Depression is a common mental health condition that can show up in a variety of ways.

If you live with depression, you could have chronic symptoms, like a generally low mood you can’t shake. Or you might have major depressive episodes a few times a year. You might also notice symptoms changing or worsening over time.

How to Deal with Anxiety and Depression

Finding peace and calm in the chaos of life can be a real challenge, especially when you’re trying to balance work, social obligations, family, and personal life. That’s where guided meditation for anxiety and depression can help. In as little as 10 minutes a day, you can develop a meditation practice that fits your schedule and gives you the space to relax both your mind and body.

Sure, meditation alone won’t make your symptoms vanish, but it can make them more manageable.

The benefits of meditation extend far beyond relaxation. In fact, a regular practice of meditation could help reduce anxiety, depression, insomnia, general pain, and high blood pressure. And the best part? It’s safe, accessible, and fits easily into your day.

Help Change Your Response to Negative Thinking

Depression can involve a lot of dark thoughts. You might feel hopeless, worthless, or angry at life (or even yourself). This can make meditation seem somewhat counterintuitive, since it involves increasing awareness around thoughts and experiences.

But meditation teaches you to pay attention to thoughts and feelings without passing judgment or criticizing yourself.

Guided meditation for anxiety and depression doesn’t involve pushing away these thoughts or pretending you don’t have them. Instead, you notice and accept them, then let them go. In this way, meditation can help disrupt cycles of negative thinking.

Guided meditation for anxiety and depression can help you get to a place where you can:

  • notice this thought
  • accept it as one possibility
  • acknowledge that it’s not the only possibility

How to Manage Depression More Effectively

Learning to stay present at the moment can equip you to notice warning signs of a depressive episode early on.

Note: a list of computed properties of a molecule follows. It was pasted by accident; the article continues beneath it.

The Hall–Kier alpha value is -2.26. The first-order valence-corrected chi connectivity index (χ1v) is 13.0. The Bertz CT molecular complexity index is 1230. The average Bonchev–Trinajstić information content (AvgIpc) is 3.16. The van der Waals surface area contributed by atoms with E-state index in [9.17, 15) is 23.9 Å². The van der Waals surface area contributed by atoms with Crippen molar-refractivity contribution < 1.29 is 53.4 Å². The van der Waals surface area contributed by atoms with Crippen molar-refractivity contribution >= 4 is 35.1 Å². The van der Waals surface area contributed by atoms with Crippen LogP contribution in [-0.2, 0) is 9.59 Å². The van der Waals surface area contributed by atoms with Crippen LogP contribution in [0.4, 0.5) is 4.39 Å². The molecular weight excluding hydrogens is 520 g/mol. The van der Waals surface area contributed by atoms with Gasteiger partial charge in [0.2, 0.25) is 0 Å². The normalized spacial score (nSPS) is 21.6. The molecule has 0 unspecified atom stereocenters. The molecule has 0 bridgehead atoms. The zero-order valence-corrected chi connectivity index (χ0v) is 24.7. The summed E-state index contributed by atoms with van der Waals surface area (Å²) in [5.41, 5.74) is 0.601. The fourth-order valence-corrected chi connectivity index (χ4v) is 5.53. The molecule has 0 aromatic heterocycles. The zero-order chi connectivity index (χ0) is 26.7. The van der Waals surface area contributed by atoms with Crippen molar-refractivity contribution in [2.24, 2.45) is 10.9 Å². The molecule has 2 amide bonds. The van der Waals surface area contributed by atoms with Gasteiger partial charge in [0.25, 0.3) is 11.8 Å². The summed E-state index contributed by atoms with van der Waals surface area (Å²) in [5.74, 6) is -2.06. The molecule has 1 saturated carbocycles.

Meditation can make it easier to pay attention to your emotions as they come up. So, when you begin experiencing negative thought patterns or notice increased irritability, fatigue, or less interest in the things you usually like to do, you might choose to focus on self-care to keep things from getting worse.

Dealing with Unwanted Thoughts

If any unwanted or unpleasant thoughts and emotions come up as you breathe, acknowledge them briefly, then turn your attention back to your body scan.

Keep in mind that’s is nearly impossible to keep your attention from ever wandering, even if you’ve been meditating for years. The key is to not beat yourself up about it. Simply redirect your awareness with self-compassion. This will probably feel odd at first, but it gets easier with time.

Types of Meditation

Meditation is an umbrella term for the many ways to a relaxed state of being. There are many types of meditation and relaxation techniques that have meditation components. All share the same goal of achieving inner peace.

Ways to meditate can include:

  • Guided meditation. Sometimes called guided imagery or visualization, with this method of meditation you form mental images of places or situations you find relaxing. You try to use as many senses as possible, such as smells, sights, sounds and textures. You may be led through this process by a guide or teacher.
  • Mantra meditation. In this type of meditation, you silently repeat a calming word, thought or phrase to prevent distracting thoughts.
  • Mindfulness meditation. This type of meditation is based on being mindful, or having an increased awareness and acceptance of living in the present moment. In mindfulness meditation, you broaden your conscious awareness. You focus on what you experience during meditation, such as the flow of your breath. You can observe your thoughts and emotions, but let them pass without judgment.
  • Qi gong. This practice generally combines meditation, relaxation, physical movement and breathing exercises to restore and maintain balance. Qi gong (CHEE-gung) is part of traditional Chinese medicine.
  • Tai chi. This is a form of gentle Chinese martial arts. In tai chi (TIE-CHEE), you perform a self-paced series of postures or movements in a slow, graceful manner while practicing deep breathing.
  • Transcendental Meditation®. Transcendental Meditation is a simple, natural technique. In Transcendental Meditation, you silently repeat a personally assigned mantra, such as a word, sound or phrase, in a specific way. This form of meditation may allow your body to settle into a state of profound rest and relaxation and your mind to achieve a state of inner peace, without needing to use concentration or effort.
  • Yoga. You perform a series of postures and controlled breathing exercises to promote a more flexible body and a calm mind. As you move through poses that require balance and concentration, you’re encouraged to focus less on your busy day and more on the moment.

What Are the Advantages of Using Guided Meditation vs. Meditating on Your Own?

The advantage of guided meditation for anxiety and depression is that the narrator or teacher walks you through how to meditate, what to expect from your mind and body, and how you can apply what you learned in the meditation to your life. If your mind tends to wander during meditation, the guidance of an experienced teacher can help you focus and bring you back to the present moment.

Nothing can “cure” depression. However, when you incorporate meditation practices into your daily life, you may find it easier to challenge unwanted thoughts you experience and keep yourself from getting locked into the negative thought spirals that often make depression worse.


Last modified: July 28, 2021